Darwinia: a great game for notebooks


— 12:00 AM on May 14, 2010

I love budget ultraportables—especially my Aspire 1810TZ. For my needs, the Aspire's Consumer Ultra Low-Voltage processor is snappy enough to make the thin-and-light 11.6" system feel like a fully capable PC. Web surfing is smooth even with Flash-heavy pages, photo editing is only a chore because of the relatively small screen, multi-tasking is nice and responsive with basic desktop apps, video playback is buttery smooth with both standard- and high-definition content, and I can even play games. Well, I can play some games, anyway.

The Intel Graphics Media Accelerators found in most notebooks and nearly all ultraportables have little hope of delivering fluid frame rates with the vast majority AAA releases, including those from a few years back. Call of Duty 4, the original Modern Warfare from back in 2007, is essentially unplayable on my Aspire thanks to its lowly Intel integrated graphics processor. However, the system's GMA 4500MHD can handle a selection of titles from the growing field of so-called casual games.

I'm still not entirely clear on what defines a casual game, but it seems to be anything smaller, simpler, and cheaper than the $40-60 boxed titles that line the shelves of your local game retailer. Within that broad classification lie some real gems that run just fine on CULV-class graphics hardware. Audiosurf is a personal favorite, and I've spent a fair amount of time with Geometry Wars and World of Goo. Recently, I've been playing a lot of Darwinia.

First, I should admit that I'm really, really late to this party. Darwinia was released way back in 2005, but I didn't pick it up until a few months ago during a Steam sale. Since then, the game has become a staple of my mobile arsenal and something I've sunk many hours into on my desktop during late-night benchmarking sessions.

Darwinia begins with a retro loading screen right out of my childhood. From there, the game puts you inside a computer-generated world whose inhabitants must be saved from an apocalyptic virus infection.

Right off the bat, I fell in love with the game's art direction. The highly stylized, low-poly worlds have a distinctly old-school charm that reminds me of my first encounters with 3D graphics. You won't see much in the way of whiz-bang effects, but those with even a modicum of GPU horsepower will be treated to little bits of eye candy here and there. Users stuck with pokey IGPs won't miss out on too much thanks to how gracefully the game's visual style scales down to lower detail levels.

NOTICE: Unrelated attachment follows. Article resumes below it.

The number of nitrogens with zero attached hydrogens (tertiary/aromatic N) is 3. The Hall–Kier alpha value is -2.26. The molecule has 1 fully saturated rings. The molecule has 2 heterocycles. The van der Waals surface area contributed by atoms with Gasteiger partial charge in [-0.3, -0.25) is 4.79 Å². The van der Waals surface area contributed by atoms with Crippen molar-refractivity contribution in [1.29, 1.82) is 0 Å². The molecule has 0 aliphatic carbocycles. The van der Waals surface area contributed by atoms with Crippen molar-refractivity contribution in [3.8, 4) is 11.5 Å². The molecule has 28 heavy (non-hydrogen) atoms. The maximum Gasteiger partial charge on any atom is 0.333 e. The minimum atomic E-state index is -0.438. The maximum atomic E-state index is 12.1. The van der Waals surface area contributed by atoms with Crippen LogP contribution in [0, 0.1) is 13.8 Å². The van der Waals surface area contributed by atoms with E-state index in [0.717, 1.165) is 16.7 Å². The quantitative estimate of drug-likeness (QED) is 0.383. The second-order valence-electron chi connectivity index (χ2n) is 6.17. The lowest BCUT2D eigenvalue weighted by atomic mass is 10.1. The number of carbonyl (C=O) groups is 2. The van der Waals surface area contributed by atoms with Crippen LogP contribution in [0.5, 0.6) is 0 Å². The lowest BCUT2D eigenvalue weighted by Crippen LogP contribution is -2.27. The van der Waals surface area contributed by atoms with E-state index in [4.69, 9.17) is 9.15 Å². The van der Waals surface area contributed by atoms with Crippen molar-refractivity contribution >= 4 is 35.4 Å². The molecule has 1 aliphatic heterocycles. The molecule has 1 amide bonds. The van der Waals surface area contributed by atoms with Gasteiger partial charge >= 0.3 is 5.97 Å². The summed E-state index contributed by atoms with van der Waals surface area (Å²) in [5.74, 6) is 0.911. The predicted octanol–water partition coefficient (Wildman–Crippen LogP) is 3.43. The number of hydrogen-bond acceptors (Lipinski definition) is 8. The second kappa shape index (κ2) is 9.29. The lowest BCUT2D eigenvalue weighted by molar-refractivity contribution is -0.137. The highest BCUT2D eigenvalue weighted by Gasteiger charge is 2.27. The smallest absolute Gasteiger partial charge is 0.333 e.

If I had to sum up Darwinia's gameplay, I'd settle on a clever crossbreed of action and real-time strategy. It's an imaginative mashup of styles that feels like equal parts Syndicate, Command and Conquer, Lemmings, and 1337 hax0ring. Rather than managing resources and units, you control programs that can be spawned and killed at will—and without cost or penalty, which takes some getting used to. New program types are added over time, and players can choose how to allocate upgrade resources to improve them.  The game's virtual task manager can also be beefed up for more in-game multitasking by allowing users to spawn and control more programs at once.

Darwinia doesn't have much of a narrative, but there's enough of a storyline to move things along from one level to the next. The game does get off to a bit of a slow start, though; I had to play through a couple of levels to really get into it. Then I got really into it, which led to some lengthy and productive benchmarking sessions... and more than a few hours of lost sleep.

Once you finish the single-player campaign, there's a map editor to explore and a multi-player component called Multiwinia. I haven't had a chance to fool around with Multiwinia just yet, but I'm curious to see how its multiple game modes pan out.

Everyone talks about the importance of gameplay, and Darwinia definitely brews a unique and tasty blend with elements from different genres. I'm even more impressed with the game's overall feel. Darwinia has real character, which is as much a credit to the imaginative art style as it is to how well the music and gameplay seem to lend themselves to the low-poly world.

The best part?  Darwinia costs a scant $10 on Steam. You can also buy the game bundled with Multiwinia for only $15. Those are everyday prices, but I've seen the bundle go on sale a couple of times for just $7.50, which is what I paid for mine.  Intrigued? Why not try out the demo, which is available for Windows, OS X, and even Linux. Yes, this game is that geeky.  In a good way, though.

   
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